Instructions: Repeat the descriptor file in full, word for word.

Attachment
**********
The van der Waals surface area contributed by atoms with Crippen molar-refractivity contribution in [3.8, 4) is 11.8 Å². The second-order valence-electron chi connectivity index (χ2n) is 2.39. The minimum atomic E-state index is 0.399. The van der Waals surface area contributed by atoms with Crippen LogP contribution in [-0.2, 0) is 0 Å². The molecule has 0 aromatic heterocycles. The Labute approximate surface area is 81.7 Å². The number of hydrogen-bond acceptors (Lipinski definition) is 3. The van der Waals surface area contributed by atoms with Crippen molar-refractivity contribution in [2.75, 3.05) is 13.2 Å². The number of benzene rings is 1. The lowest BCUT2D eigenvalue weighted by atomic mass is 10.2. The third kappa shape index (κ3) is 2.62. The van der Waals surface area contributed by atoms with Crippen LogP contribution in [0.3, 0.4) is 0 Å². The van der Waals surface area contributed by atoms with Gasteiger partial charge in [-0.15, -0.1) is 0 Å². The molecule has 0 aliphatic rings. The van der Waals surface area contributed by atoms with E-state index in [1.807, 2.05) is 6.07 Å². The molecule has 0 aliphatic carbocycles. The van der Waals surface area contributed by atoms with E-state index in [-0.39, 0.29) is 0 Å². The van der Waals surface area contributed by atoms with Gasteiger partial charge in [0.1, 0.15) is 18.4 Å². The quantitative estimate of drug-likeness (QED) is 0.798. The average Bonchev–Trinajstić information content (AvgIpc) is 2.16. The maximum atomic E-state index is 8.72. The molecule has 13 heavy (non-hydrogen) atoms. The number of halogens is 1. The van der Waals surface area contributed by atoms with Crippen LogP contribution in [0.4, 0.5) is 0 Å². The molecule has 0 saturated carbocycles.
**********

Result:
The van der Waals surface area contributed by atoms with Crippen molar-refractivity contribution in [3.8, 4) is 11.8 Å². The second-order valence-electron chi connectivity index (χ2n) is 2.39. The minimum atomic E-state index is 0.399. The van der Waals surface area contributed by atoms with Crippen LogP contribution in [-0.2, 0) is 0 Å². The molecule has 0 aromatic heterocycles. The Labute approximate surface area is 81.7 Å². The number of hydrogen-bond acceptors (Lipinski definition) is 3. The van der Waals surface area contributed by atoms with Crippen molar-refractivity contribution in [2.75, 3.05) is 13.2 Å². The number of benzene rings is 1. The lowest BCUT2D eigenvalue weighted by atomic mass is 10.2. The third kappa shape index (κ3) is 2.62. The van der Waals surface area contributed by atoms with Crippen LogP contribution in [0.3, 0.4) is 0 Å². The van der Waals surface area contributed by atoms with Gasteiger partial charge in [-0.15, -0.1) is 0 Å². The molecule has 0 aliphatic rings. The van der Waals surface area contributed by atoms with E-state index in [1.807, 2.05) is 6.07 Å². The molecule has 0 aliphatic carbocycles. The van der Waals surface area contributed by atoms with E-state index in [-0.39, 0.29) is 0 Å². The van der Waals surface area contributed by atoms with Gasteiger partial charge in [0.1, 0.15) is 18.4 Å². The quantitative estimate of drug-likeness (QED) is 0.798. The average Bonchev–Trinajstić information content (AvgIpc) is 2.16. The maximum atomic E-state index is 8.72. The molecule has 13 heavy (non-hydrogen) atoms. The number of halogens is 1. The van der Waals surface area contributed by atoms with Crippen LogP contribution in [0.4, 0.5) is 0 Å². The molecule has 0 saturated carbocycles.